2 February 2015
What does it mean to publish today? In the face of a continuously changing media landscape, institutional upheavals and discursive shifts in the legal, artistic and political fields, concepts of ownership, authorship, work, accessibility and publicity are being renegotiated. The field of publishing not only stands at the intersection of these developments but is actively introducing new ruptures.
How the traditional publishing framework of processes, practices, institutions and discourses has been cast adrift will be discussed in the workshop through the examination of recent advancements of publishing concepts emerging from the experimental literature and art scene, where publishing and publicizing are often part of an encompassing artistic practice.
The author’s practice overlaps with the publisher’s practice with increasing frequency, and vice versa: Artistic activity can hardly be differentiated from publishing activity. Not uncommonly, publishing itself is considered to be an artistic project, included in the conception of the work of art or even declared the work of art.
The number and diversity of initiatives, projects and works among the artists, writers and publishers concerned with these matters show that it is time to move the question of publishing from the margin to the center of the aesthetic and academic discourse. Four artistic-literary positions of publishing will be presented in the workshop.
Antoine Lefebvre is an artist based in Paris and New York and runs, as an artwork, La Bibliothèque Fantastique, a publishing structure for artist books. He sees himself as a minimalist publisher in the sense that all the “superfluous” has been removed. His publishing house offers virtual black-and-white artists’ books that are free and downloadable under the Free Art License. For Lefebvre, copying, reproducing and making available (existing books) are acts synonymous to producing, and therefore the act of publishing and editing is equivalent to artistic production. This artistic side of publishing is at the center of Lefebvre’s dissertation, in which he writes about his own publishing house.
Nick Thurston is a writer, artist, lecturer and publisher. Since 2006 he has been co-editor of the independent artists’ book publishing imprint Information As Material (York), with whom he was Writer in Residence at the Whitechapel Gallery (London) 2011-12. He has been an Associate and Visiting Lecturer at various art academies in the UK since 2007, and in September 2012 joined the School of Fine Art, History of Art and Cultural Studies at the University of Leeds. His print and sculptural works are held in public and private collections around Europe including the Van Abbemuseum (Eindhoven) and The Bibliothèque nationale de France (Paris). His bookworks are collected by the V&A (London), Tate (London) and MoMA (New York) amongst other institutions. He has exhibited in shows at Denver Museum of Contemporary Art, Les Halles (Porrentruy), Toulouse Museum of Contemporary Art, The Laurence Sterne Museum (Coxwold), Whitechapel Gallery (London) and Bury City Art Gallery amongst other venues. His poetic writings have been anthologized in collections including Against Expression (Northwestern UP) and The Unexpected Guest (Liverpool Biennial & A / B Publishing), and recent essays by him include book chapters, peer-reviewed articles and journalism.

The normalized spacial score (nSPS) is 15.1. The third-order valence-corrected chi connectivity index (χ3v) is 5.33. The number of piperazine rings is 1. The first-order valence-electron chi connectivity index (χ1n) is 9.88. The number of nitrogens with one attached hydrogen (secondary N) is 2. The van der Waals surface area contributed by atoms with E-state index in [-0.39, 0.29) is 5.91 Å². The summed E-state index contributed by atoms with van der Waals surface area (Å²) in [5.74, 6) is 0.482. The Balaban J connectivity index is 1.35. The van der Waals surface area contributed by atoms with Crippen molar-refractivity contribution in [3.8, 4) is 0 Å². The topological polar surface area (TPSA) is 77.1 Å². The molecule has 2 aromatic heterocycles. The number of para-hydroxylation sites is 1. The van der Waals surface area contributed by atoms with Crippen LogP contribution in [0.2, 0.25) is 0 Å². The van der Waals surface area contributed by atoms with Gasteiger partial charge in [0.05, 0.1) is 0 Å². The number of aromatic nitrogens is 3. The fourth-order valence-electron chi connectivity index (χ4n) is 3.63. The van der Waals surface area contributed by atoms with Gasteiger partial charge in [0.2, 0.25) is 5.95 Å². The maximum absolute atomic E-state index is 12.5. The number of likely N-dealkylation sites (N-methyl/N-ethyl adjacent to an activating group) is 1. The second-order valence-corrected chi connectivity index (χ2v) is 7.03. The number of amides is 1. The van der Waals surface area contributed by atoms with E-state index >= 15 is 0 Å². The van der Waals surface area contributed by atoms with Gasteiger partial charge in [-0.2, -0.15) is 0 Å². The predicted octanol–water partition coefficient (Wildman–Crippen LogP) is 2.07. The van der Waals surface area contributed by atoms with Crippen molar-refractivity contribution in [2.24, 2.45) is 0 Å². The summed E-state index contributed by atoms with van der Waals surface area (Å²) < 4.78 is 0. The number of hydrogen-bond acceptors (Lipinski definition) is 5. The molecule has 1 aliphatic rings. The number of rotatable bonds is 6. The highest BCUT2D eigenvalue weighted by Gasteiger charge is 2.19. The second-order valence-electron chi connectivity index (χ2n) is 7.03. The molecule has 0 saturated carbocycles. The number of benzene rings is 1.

In the workshop, Thurston will discuss strongly conceptualist forms of new writing — some made as art, some made as literature, some made by corporate capitalists — that seem to exemplify a kind of documentary realism for publishing itself. His talk will explore some of the contemporary problems and possibilities for self-publishing, digital mediatization, appropriation, ethics and criticism in light of these examples, which draw on his editorial work for the British-based publishing imprint Information As Material. His talk will orbit around the increasingly significant role of publishing-in-general to the (re)production of new culture, paying special attention to our shifting expectations of authorship as a form of work.
Alessandro Ludovico is an artist, media critic and chief editor of Neural magazine since 1993. He received his Ph.D. degree in English and Media from Anglia Ruskin University in Cambridge (UK). He has published and edited several books, and has lectured worldwide. He’s one of the founders of Mag.Net (Electronic Cultural Publishers organization). He also served as an advisor for the documenta 12’s Magazine Project. He teaches at the Academy of Art in Carrara. He is one of the authors of the Hacking Monopolism trilogy of artworks (Google Will Eat Itself, Amazon Noir, Face to Facebook).